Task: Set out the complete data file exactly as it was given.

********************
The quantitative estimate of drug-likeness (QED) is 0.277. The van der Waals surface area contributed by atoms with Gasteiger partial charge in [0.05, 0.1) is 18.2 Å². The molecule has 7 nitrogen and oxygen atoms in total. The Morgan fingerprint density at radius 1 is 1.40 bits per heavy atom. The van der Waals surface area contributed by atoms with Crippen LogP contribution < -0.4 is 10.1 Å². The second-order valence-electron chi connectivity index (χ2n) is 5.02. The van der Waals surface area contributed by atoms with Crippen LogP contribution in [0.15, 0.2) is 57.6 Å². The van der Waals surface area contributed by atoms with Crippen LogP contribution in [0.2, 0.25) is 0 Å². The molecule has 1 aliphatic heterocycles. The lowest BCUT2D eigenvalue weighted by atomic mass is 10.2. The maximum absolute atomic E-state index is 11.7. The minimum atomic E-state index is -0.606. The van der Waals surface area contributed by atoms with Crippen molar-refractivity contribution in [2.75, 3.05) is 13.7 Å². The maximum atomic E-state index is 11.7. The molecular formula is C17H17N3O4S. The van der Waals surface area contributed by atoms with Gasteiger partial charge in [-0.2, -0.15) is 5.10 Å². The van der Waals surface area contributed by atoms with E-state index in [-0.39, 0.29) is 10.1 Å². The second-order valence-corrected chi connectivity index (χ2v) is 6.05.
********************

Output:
The quantitative estimate of drug-likeness (QED) is 0.277. The van der Waals surface area contributed by atoms with Gasteiger partial charge in [0.05, 0.1) is 18.2 Å². The molecule has 7 nitrogen and oxygen atoms in total. The Morgan fingerprint density at radius 1 is 1.40 bits per heavy atom. The van der Waals surface area contributed by atoms with Crippen LogP contribution < -0.4 is 10.1 Å². The second-order valence-electron chi connectivity index (χ2n) is 5.02. The van der Waals surface area contributed by atoms with Crippen LogP contribution in [0.15, 0.2) is 57.6 Å². The van der Waals surface area contributed by atoms with Crippen LogP contribution in [0.2, 0.25) is 0 Å². The molecule has 1 aliphatic heterocycles. The lowest BCUT2D eigenvalue weighted by atomic mass is 10.2. The maximum absolute atomic E-state index is 11.7. The minimum atomic E-state index is -0.606. The van der Waals surface area contributed by atoms with Crippen molar-refractivity contribution in [2.75, 3.05) is 13.7 Å². The maximum atomic E-state index is 11.7. The molecular formula is C17H17N3O4S. The van der Waals surface area contributed by atoms with Gasteiger partial charge in [-0.2, -0.15) is 5.10 Å². The van der Waals surface area contributed by atoms with E-state index in [-0.39, 0.29) is 10.1 Å². The second-order valence-corrected chi connectivity index (χ2v) is 6.05.